For the last 14 years I have had the honor of witnessing people journey through some of the most difficult times of their lives to emerge as happier, healthier and whole people. As a mental health therapist I fulfill multiple roles on a daily basis; teacher, healer, helper, educator, coach, big sister, mother, friend, confidante, trainer and, in all honesty, sometimes I’m the provider of a swift kick in the ass. Unbeknownst to them, my clients also, at times, fulfill these same roles for me as they are my reminders, and examples, of fighting the good fight and never giving up.
Throughout the years of working with clients I have found there will be times where I must push, and I mean push really hard. Making sure they know they have the strength to change their lives; and that they are ready. There are other times where I will simply hold their hand, walking alongside them through their journey of self discovery, self doubt and finding peace. Then there are times, where I will take their hand and pull them forward, at times, begging them to trust me and try things a different way; to put one foot in front of the other and follow me.
No matter the concern someone is coming into therapy and coaching for, they are facing the hardest work of their lives. They are facing times of progress and times of feeling so stuck they can’t stand it. They will doubt their abilities, and maybe even mine to help them. They will get worse before they get better. They will at times hate me for the things I ask them to do. They will walk away and come back. They will push me away because it hurts that badly to trust someone or to have someone believe in them so much when no one else ever has.
They will question.
They will resist.
They will work.
They will change.
Depression. Anxiety. Alcoholism. Drug use. Gambling. Shopping. Trich. Eating Disorders. Weight Issues. OCD. Bitterness. Toxic Relationships. Lying. Cheating. Discontent. Self Hate. Grief. Perfectionism. Shame. Doubt. Cynicism. Abuse. Rigidity. Bipolar. Unease. Infertility. Loss. Trauma. Surviving. Faith difficulty. Pessimism. Indecision. Blaming. Apathy. Sad. Feeling lost. Parenting struggles. Social difficulty. Bullying wounds. Self care. Distrust. Anger.
These are our stories. And all of our stories contain some struggle.
Where we lose ourselves, I think, is when we make these struggles all of who we are. We turn them into our whole story. They become our entire identity, even when they start working against us rather than for us. We hold on so tightly to these struggles, and what we think works to manage them, that we lose the great parts, the whole parts, of who we are.
When our struggles are our whole story, we struggle to own those stories, and therefore struggle to find our ever upward. We must find the way to make these struggles simply parts of who we are, parts of our story.
But we hold onto the trouble, the trauma, the loss, the struggle because it is all we have ever known. We hold on because the unknown is scarier. We hold on because we have no idea what else to do. We hold on because, at least we’re surviving. We hold on because they have become, what we think, are our water wings, our life preservers.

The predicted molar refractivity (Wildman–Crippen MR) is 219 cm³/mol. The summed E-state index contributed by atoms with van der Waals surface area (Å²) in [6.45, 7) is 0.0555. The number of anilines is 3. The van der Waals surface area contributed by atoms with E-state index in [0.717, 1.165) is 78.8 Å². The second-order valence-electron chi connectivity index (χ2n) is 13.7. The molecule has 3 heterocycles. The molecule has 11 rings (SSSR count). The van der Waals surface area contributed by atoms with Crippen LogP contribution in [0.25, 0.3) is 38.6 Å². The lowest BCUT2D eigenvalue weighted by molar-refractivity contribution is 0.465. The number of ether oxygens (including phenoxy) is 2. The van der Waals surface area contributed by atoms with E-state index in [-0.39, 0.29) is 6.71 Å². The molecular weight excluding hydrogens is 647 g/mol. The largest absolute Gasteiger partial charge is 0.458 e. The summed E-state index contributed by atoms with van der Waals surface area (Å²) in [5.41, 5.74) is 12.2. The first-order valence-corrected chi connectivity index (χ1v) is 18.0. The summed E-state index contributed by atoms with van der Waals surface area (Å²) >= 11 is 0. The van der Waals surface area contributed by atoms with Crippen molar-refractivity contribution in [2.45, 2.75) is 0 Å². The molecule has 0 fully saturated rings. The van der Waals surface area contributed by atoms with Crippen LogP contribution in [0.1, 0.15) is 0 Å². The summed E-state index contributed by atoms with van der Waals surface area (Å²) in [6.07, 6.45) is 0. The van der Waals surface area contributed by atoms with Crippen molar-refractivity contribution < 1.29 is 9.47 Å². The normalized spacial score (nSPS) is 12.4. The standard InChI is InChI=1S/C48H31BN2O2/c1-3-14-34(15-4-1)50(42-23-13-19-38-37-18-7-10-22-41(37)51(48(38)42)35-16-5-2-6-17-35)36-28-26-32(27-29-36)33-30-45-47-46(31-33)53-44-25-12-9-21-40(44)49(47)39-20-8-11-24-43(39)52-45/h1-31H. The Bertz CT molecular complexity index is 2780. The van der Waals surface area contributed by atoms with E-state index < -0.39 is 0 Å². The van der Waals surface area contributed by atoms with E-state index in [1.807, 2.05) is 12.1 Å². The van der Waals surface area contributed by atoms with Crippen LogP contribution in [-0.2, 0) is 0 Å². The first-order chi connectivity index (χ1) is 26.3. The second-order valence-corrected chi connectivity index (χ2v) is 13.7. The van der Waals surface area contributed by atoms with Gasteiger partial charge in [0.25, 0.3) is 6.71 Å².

But eventually, we hold on so tightly and so long, the very things that have saved us, that have helped us to survive, become our own cement blocks.
Our own cement blocks drowning us in ourselves.
No self care. Worry. Drinking. Drugging. Spending. Pulling. Restricting. Binging. Counting. Drama. Lies. Dishonesty. Self harm. No breaks. Too hard. No sleep. Unhealthy sarcasm. Over-scheduling. No room. Flashbacks. Mood swings. Never saying no. Isolation. Promiscuity. No passion. Procrastination. Loneliness. Rage. Inconsistency. No movement, etc. etc. etc. etc.
What I ask my clients to work through and change every day is no less than an act of faith and trust. I am asking them to let go of their way. The way that has actually worked for years, at least worked in numbing or self-medicating themselves. The way that has helped them to survive but is now drowning them. I ask them to let go because if they don’t they won’t have any free arms to grasp onto the tools and the hope I am offering them.
They must let go in order to begin again.
But the most excruciating part of this battle, is that they must have faith that they will either float or tread water while they learn, grow and change.
Because they will. They will tread or float, and I will be right there with them; coaching, believing, pushing and loving.
And eventually, they will be able to grasp onto those tools.
But most importantly they will find their freedom to finally believe in the hope I hold for them.
And they will save their own lives.
They will find their own ever upward.
Choosing to change your life will be the hardest and scariest thing you have ever done. It will also be the best thing you will ever do.
I know, as I have, myself, fought the battle. Being scared shitless to let go of what I had learned to trust over the years but began to realize was holding me back and keeping me from being who I am truly meant to be. Letting go to push through fear to do the grueling work to trust and have faith in my own ability to tread or float in order to recover...in order to find my own ever upward.